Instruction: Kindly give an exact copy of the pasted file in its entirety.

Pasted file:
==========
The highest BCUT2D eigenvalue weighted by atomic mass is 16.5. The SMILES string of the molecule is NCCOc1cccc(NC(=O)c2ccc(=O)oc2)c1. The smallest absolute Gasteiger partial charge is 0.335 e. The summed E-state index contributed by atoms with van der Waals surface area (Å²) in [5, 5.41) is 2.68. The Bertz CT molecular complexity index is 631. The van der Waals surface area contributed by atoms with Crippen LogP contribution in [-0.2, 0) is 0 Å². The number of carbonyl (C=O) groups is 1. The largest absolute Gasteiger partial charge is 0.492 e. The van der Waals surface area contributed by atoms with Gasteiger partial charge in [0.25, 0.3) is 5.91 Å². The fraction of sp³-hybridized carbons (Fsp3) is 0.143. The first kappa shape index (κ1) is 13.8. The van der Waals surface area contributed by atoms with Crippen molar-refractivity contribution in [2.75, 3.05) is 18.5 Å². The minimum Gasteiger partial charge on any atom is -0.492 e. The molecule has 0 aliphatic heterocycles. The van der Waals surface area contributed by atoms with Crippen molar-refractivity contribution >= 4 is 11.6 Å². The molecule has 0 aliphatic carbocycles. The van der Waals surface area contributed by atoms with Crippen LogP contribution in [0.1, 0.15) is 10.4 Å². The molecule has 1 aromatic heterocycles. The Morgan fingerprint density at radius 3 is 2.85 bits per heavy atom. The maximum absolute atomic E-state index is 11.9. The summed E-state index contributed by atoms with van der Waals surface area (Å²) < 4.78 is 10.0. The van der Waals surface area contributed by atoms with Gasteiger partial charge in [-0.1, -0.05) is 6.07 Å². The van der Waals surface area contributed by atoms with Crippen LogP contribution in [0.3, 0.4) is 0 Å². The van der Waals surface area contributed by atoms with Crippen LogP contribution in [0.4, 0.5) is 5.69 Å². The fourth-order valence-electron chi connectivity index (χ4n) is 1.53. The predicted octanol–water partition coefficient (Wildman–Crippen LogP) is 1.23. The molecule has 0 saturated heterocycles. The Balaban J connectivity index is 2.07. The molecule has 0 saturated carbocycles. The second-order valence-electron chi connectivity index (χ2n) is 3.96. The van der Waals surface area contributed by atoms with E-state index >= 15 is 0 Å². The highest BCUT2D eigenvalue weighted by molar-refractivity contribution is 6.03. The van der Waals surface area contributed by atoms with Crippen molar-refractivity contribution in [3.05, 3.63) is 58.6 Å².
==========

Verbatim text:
The highest BCUT2D eigenvalue weighted by atomic mass is 16.5. The SMILES string of the molecule is NCCOc1cccc(NC(=O)c2ccc(=O)oc2)c1. The smallest absolute Gasteiger partial charge is 0.335 e. The summed E-state index contributed by atoms with van der Waals surface area (Å²) in [5, 5.41) is 2.68. The Bertz CT molecular complexity index is 631. The van der Waals surface area contributed by atoms with Crippen LogP contribution in [-0.2, 0) is 0 Å². The number of carbonyl (C=O) groups is 1. The largest absolute Gasteiger partial charge is 0.492 e. The van der Waals surface area contributed by atoms with Gasteiger partial charge in [0.25, 0.3) is 5.91 Å². The fraction of sp³-hybridized carbons (Fsp3) is 0.143. The first kappa shape index (κ1) is 13.8. The van der Waals surface area contributed by atoms with Crippen molar-refractivity contribution in [2.75, 3.05) is 18.5 Å². The minimum Gasteiger partial charge on any atom is -0.492 e. The molecule has 0 aliphatic heterocycles. The van der Waals surface area contributed by atoms with Crippen molar-refractivity contribution >= 4 is 11.6 Å². The molecule has 0 aliphatic carbocycles. The van der Waals surface area contributed by atoms with Crippen LogP contribution in [0.1, 0.15) is 10.4 Å². The molecule has 1 aromatic heterocycles. The Morgan fingerprint density at radius 3 is 2.85 bits per heavy atom. The maximum absolute atomic E-state index is 11.9. The summed E-state index contributed by atoms with van der Waals surface area (Å²) < 4.78 is 10.0. The van der Waals surface area contributed by atoms with Gasteiger partial charge in [-0.1, -0.05) is 6.07 Å². The van der Waals surface area contributed by atoms with Crippen LogP contribution in [0.3, 0.4) is 0 Å². The van der Waals surface area contributed by atoms with Crippen LogP contribution in [0.4, 0.5) is 5.69 Å². The fourth-order valence-electron chi connectivity index (χ4n) is 1.53. The predicted octanol–water partition coefficient (Wildman–Crippen LogP) is 1.23. The molecule has 0 saturated heterocycles. The Balaban J connectivity index is 2.07. The molecule has 0 saturated carbocycles. The second-order valence-electron chi connectivity index (χ2n) is 3.96. The van der Waals surface area contributed by atoms with E-state index >= 15 is 0 Å². The highest BCUT2D eigenvalue weighted by molar-refractivity contribution is 6.03. The van der Waals surface area contributed by atoms with Crippen molar-refractivity contribution in [3.05, 3.63) is 58.6 Å².